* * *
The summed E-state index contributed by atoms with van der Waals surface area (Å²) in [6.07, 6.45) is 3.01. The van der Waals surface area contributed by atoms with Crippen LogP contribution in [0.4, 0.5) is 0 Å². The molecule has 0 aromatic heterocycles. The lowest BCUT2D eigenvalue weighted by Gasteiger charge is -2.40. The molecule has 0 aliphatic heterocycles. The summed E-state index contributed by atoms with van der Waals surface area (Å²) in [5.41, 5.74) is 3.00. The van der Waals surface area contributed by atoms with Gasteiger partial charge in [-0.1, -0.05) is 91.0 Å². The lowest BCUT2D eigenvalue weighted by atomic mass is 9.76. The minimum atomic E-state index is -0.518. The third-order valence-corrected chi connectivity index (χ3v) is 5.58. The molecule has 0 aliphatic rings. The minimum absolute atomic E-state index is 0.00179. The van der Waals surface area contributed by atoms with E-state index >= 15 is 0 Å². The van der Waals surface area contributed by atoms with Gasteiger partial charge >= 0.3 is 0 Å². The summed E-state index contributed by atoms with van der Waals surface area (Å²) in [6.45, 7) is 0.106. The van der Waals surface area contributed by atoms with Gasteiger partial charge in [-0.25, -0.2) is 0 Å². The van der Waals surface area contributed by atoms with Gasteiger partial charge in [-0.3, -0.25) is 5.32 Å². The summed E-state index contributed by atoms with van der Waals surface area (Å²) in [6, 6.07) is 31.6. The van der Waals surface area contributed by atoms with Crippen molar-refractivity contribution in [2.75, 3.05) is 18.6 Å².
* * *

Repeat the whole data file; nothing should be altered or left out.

The summed E-state index contributed by atoms with van der Waals surface area (Å²) in [6.07, 6.45) is 3.01. The van der Waals surface area contributed by atoms with Crippen LogP contribution in [0.4, 0.5) is 0 Å². The molecule has 0 aromatic heterocycles. The lowest BCUT2D eigenvalue weighted by Gasteiger charge is -2.40. The molecule has 0 aliphatic heterocycles. The summed E-state index contributed by atoms with van der Waals surface area (Å²) in [5.41, 5.74) is 3.00. The van der Waals surface area contributed by atoms with Gasteiger partial charge in [-0.1, -0.05) is 91.0 Å². The lowest BCUT2D eigenvalue weighted by atomic mass is 9.76. The minimum atomic E-state index is -0.518. The third-order valence-corrected chi connectivity index (χ3v) is 5.58. The molecule has 0 aliphatic rings. The minimum absolute atomic E-state index is 0.00179. The van der Waals surface area contributed by atoms with E-state index >= 15 is 0 Å². The van der Waals surface area contributed by atoms with Gasteiger partial charge >= 0.3 is 0 Å². The summed E-state index contributed by atoms with van der Waals surface area (Å²) in [6.45, 7) is 0.106. The van der Waals surface area contributed by atoms with Gasteiger partial charge in [-0.25, -0.2) is 0 Å². The van der Waals surface area contributed by atoms with Gasteiger partial charge in [-0.3, -0.25) is 5.32 Å². The summed E-state index contributed by atoms with van der Waals surface area (Å²) in [6, 6.07) is 31.6. The van der Waals surface area contributed by atoms with Crippen molar-refractivity contribution in [2.75, 3.05) is 18.6 Å².